We headed for our first port which was Sumatra but we discovered during the journey that the Japanese Forces had landed at Singapore. When we arrived at Sumatra we had just a couple of days to refuel and replenish food stocks and it was while we were occupied with these duties that news reached us that the Japanese Forces were heading for Sumatra. It was becoming clear that they were taking the Islands one by one, so we left port and set sail to proceed to Java Dutch Indies. During the journey both minesweepers came under attack from high level bombers, which to our relief was unsuccessful.

We continued on with our journey and arrived in the Java port of Batavia which in fact had the appearance of a ghost town, lacking any evidence of people, but the few that we did see showed no interest in our being there at all. After a stay of three days in port, we received news that the Japanese Forces had taken Sumatra, and were proceeding to take Java, so once again both minesweepers, still with the yacht in tow, set sail. We were passing through the Sundra Straits in the darkness and hoping in our hearts that it would stay that way, but we were not so lucky. The moon shone brightly, illuminating the ships and we were spotted by the Japanese warships who fired a couple of warning shots across our bows, to warn us to stop, which we ignored. Our R.N.V.R officer had orders not to let the ships fall into Japanese hands so we commenced to cast off the private yacht and were ordered to open up the sea-cocks of the ‘Rhaman’ which continued steaming until she sunk. While this was taking place we transferred to the yacht and continued to sail on until we were boarded by the Japanese sailors, and that was the ending to my Naval Service.


After our capture by Japanese Sailors, we were transferred to a Japanese troopship, where we stayed on board for about a week. We discovered when we boarded that a mixture of other nationalities like ourselves had been caught earlier, including Australian, American and Dutch sailors who had been rescued when their ships had been sunk. We finally reached Java where the ship docked, and from there we disembarked and were taken to a Japanese P.O.W. camp in the jungle. Throughout my captivity I was moved several times to different camps. The treatment we received was the same standard at all the camps we were detained at – brutal, including torture, starvation, and in many instances death. This was the order of the day. Our starvation rations consisted of half-a-glass of dirty, maggoty rice in the morning, after which we were put out to work 12 hours per day working on Japanese airfields in the jungle. We were barely covered with clothes or shoes, and most prisoners simply wore g-strings. The same food ration was doled out at dinner and evening meals.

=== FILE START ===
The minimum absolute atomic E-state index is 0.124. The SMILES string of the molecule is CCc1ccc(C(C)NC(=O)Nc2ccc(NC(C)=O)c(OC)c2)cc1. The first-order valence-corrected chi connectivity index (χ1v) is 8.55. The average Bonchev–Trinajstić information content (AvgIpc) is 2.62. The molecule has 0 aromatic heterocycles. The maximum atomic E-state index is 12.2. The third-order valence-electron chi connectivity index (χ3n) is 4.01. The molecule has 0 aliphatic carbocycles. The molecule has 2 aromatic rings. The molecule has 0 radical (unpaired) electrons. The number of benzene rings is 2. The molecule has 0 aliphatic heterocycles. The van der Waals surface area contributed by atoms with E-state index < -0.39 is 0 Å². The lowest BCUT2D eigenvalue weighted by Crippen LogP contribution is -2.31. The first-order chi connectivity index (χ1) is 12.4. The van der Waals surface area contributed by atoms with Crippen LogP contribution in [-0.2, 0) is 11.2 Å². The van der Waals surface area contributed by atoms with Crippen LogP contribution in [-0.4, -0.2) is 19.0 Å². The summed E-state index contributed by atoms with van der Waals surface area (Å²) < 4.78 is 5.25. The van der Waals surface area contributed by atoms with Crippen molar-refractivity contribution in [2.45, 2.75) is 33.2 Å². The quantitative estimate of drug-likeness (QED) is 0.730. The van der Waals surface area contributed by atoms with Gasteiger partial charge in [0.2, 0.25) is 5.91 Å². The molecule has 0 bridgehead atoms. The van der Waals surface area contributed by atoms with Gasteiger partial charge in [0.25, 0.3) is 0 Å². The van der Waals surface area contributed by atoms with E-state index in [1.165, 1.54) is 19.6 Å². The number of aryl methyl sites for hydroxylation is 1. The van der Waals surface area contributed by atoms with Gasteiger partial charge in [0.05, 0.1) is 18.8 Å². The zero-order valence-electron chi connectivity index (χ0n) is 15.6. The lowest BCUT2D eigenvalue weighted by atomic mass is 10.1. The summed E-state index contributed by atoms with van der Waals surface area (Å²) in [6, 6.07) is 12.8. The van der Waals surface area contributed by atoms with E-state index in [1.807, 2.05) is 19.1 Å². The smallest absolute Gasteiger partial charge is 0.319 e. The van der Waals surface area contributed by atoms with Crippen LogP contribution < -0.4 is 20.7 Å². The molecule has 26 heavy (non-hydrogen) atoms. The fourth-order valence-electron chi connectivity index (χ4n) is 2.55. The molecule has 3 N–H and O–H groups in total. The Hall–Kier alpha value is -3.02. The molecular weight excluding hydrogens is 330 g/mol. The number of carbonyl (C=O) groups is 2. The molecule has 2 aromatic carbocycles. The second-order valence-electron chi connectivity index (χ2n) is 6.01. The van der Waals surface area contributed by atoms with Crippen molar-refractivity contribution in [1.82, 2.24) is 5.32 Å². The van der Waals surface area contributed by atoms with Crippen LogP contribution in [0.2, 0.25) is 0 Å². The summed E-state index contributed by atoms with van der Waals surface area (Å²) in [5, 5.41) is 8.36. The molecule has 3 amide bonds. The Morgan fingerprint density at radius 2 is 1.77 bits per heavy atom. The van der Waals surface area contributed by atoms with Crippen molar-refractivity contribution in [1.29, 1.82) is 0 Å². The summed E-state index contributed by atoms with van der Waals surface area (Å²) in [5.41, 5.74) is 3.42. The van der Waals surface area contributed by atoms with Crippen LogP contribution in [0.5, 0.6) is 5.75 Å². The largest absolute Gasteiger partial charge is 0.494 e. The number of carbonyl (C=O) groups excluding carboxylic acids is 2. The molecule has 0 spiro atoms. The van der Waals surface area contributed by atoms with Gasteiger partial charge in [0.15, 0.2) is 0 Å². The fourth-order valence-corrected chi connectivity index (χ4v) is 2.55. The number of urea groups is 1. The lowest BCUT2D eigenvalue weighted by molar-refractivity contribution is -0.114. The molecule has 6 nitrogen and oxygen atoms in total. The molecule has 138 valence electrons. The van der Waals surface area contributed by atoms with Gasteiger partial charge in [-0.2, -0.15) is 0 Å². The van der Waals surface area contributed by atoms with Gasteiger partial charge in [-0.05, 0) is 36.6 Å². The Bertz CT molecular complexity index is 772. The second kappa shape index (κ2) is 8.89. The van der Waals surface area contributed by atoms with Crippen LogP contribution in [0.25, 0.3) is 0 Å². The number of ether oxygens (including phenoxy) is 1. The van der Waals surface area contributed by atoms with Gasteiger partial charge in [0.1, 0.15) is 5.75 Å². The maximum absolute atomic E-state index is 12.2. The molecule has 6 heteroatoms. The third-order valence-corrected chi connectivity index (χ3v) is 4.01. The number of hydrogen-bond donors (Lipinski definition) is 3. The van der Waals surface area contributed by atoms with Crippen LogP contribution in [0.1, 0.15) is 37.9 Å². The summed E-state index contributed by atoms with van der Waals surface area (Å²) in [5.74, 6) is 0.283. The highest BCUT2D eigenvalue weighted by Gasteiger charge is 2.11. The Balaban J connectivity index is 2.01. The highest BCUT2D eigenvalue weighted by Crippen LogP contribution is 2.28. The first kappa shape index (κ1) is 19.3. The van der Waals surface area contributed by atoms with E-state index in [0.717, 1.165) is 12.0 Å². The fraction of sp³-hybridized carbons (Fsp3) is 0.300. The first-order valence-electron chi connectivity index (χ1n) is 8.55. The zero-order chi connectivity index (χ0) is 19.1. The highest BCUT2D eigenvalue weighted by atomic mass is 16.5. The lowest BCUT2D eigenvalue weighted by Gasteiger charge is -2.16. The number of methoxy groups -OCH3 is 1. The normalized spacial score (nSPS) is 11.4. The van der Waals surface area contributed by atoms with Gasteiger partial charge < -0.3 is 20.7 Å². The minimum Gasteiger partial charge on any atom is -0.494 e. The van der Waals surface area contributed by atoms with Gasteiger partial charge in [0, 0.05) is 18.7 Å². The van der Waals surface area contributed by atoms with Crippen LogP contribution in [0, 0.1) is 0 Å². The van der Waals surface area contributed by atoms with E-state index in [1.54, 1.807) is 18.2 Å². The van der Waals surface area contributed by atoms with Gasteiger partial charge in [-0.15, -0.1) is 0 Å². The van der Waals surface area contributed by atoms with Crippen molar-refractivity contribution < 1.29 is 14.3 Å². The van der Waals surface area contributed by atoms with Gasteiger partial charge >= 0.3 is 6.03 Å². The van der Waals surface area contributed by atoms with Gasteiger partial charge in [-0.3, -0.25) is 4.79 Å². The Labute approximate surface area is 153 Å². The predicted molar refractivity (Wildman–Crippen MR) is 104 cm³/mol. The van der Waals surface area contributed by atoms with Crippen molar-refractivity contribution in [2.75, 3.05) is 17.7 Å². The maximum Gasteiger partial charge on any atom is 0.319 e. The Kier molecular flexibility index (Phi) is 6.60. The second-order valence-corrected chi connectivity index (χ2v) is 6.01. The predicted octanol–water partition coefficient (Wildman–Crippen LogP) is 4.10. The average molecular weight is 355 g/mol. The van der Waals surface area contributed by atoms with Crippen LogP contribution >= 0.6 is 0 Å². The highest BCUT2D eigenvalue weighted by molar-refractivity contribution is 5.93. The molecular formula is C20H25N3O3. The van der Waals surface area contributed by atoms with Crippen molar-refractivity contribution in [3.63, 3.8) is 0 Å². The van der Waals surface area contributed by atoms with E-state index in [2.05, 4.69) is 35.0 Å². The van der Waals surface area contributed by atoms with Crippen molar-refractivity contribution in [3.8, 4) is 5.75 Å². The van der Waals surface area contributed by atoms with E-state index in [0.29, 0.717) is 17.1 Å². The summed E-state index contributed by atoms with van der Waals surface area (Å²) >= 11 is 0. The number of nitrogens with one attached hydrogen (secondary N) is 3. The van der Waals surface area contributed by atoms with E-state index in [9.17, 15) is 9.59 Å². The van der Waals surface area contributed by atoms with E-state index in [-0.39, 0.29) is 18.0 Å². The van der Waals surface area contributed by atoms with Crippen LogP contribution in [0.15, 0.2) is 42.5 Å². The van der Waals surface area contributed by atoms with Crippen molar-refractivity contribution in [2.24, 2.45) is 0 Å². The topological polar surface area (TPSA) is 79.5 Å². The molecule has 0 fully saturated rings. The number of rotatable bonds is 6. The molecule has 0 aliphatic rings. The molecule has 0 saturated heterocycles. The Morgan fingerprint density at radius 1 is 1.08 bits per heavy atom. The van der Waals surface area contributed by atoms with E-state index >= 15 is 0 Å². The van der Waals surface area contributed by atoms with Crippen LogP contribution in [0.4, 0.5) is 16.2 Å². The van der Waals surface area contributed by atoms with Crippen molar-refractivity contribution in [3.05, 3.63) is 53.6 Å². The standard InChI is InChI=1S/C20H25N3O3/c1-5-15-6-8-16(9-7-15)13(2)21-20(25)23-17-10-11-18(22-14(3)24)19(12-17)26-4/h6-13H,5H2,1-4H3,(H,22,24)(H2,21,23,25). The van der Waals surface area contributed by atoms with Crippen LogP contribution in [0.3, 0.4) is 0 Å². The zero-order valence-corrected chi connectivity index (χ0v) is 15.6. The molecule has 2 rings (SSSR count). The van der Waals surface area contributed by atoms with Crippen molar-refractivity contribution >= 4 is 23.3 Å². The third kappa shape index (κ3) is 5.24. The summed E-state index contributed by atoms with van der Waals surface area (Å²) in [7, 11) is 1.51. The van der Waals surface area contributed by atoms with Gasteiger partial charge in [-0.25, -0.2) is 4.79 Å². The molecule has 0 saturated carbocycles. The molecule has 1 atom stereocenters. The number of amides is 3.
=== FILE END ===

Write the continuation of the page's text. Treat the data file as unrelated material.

Rice sacks crawling with lice were our blankets, and I and many of my unfortunate brave comrades endured this treatment for three and a half years until we were repatriated back to Changi Jail, Singapore, for treatment and convalescence. During our stay at Changi Jail the American Airforce dropped many food containers by parachute, but unfortunately because of our starvation diet over the past years in the camps, our stomachs had shrunk and because of this we were not allowed free access to the food. Instead we were put on a feeding programme under the direction of our army doctor, who explained to us that the food would be too rich for our stomachs to digest properly. After a two-week stay at Changi, we were told that the British Fleet had arrived in Keppel Harbour, Singapore, and one of the VIP passengers on board was Lady Mountbatten. During her visit she asked if we would like to go on board one of the cruisers in the harbour and meet the sailors who had taken over Singapore. That was an invitation we just could not refuse.

Sometime later we received information that we would be returning to England, and the ship that would be taking us home would be the a troopship of the New Zealand Navy, the S.S. Monwaie. Our destination port would be Liverpool and when we finally docked we were amazed to see thousands of Liverpool people and other well-wisher’s waiting on shore to greet us on our arrival. It was a wonderful moment, and one you would always treasure. I walked down the gangplank with my kit bag on my shoulder and with heart-felt thanks for my survival. I knelt and kissed the English soil, which over the last few years I had thought it unlikely I would ever see again.